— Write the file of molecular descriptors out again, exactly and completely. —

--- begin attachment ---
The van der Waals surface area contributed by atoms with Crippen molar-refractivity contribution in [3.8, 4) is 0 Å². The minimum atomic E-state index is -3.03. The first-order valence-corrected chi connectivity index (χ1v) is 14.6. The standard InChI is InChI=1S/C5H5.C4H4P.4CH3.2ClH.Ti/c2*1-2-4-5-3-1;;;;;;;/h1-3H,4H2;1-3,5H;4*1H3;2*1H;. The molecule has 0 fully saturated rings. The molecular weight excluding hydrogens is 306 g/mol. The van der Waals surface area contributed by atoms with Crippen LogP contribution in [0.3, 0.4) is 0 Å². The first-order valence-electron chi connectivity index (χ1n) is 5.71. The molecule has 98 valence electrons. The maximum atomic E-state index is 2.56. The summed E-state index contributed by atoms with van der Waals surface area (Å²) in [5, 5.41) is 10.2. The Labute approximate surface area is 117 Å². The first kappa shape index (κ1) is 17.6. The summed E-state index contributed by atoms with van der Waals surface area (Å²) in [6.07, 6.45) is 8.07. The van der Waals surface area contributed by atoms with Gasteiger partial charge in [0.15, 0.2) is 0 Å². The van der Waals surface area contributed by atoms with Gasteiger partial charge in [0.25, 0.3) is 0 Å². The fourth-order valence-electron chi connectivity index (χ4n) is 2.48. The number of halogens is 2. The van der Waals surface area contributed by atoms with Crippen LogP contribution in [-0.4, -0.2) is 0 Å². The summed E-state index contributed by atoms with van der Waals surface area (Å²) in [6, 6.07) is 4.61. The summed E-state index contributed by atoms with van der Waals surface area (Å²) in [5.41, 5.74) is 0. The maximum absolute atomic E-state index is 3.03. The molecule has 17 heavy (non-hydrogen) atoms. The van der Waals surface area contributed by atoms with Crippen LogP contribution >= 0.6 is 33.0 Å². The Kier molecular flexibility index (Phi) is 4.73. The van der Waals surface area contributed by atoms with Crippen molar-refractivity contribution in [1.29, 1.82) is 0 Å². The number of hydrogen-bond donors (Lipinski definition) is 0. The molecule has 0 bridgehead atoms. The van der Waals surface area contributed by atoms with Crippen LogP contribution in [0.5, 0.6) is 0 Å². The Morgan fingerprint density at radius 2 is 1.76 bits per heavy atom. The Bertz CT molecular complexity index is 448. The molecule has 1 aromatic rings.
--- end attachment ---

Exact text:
The van der Waals surface area contributed by atoms with Crippen molar-refractivity contribution in [3.8, 4) is 0 Å². The minimum atomic E-state index is -3.03. The first-order valence-corrected chi connectivity index (χ1v) is 14.6. The standard InChI is InChI=1S/C5H5.C4H4P.4CH3.2ClH.Ti/c2*1-2-4-5-3-1;;;;;;;/h1-3H,4H2;1-3,5H;4*1H3;2*1H;. The molecule has 0 fully saturated rings. The molecular weight excluding hydrogens is 306 g/mol. The van der Waals surface area contributed by atoms with Crippen LogP contribution in [0.3, 0.4) is 0 Å². The first-order valence-electron chi connectivity index (χ1n) is 5.71. The molecule has 98 valence electrons. The maximum atomic E-state index is 2.56. The summed E-state index contributed by atoms with van der Waals surface area (Å²) in [5, 5.41) is 10.2. The Labute approximate surface area is 117 Å². The first kappa shape index (κ1) is 17.6. The summed E-state index contributed by atoms with van der Waals surface area (Å²) in [6.07, 6.45) is 8.07. The van der Waals surface area contributed by atoms with Gasteiger partial charge in [0.15, 0.2) is 0 Å². The van der Waals surface area contributed by atoms with Gasteiger partial charge in [0.25, 0.3) is 0 Å². The fourth-order valence-electron chi connectivity index (χ4n) is 2.48. The number of halogens is 2. The van der Waals surface area contributed by atoms with Crippen LogP contribution in [-0.4, -0.2) is 0 Å². The summed E-state index contributed by atoms with van der Waals surface area (Å²) in [6, 6.07) is 4.61. The summed E-state index contributed by atoms with van der Waals surface area (Å²) in [5.41, 5.74) is 0. The maximum absolute atomic E-state index is 3.03. The molecule has 17 heavy (non-hydrogen) atoms. The van der Waals surface area contributed by atoms with Crippen LogP contribution >= 0.6 is 33.0 Å². The Kier molecular flexibility index (Phi) is 4.73. The van der Waals surface area contributed by atoms with Crippen molar-refractivity contribution in [1.29, 1.82) is 0 Å². The number of hydrogen-bond donors (Lipinski definition) is 0. The molecule has 0 bridgehead atoms. The van der Waals surface area contributed by atoms with Crippen LogP contribution in [0.5, 0.6) is 0 Å². The Morgan fingerprint density at radius 2 is 1.76 bits per heavy atom. The Bertz CT molecular complexity index is 448. The molecule has 1 aromatic rings.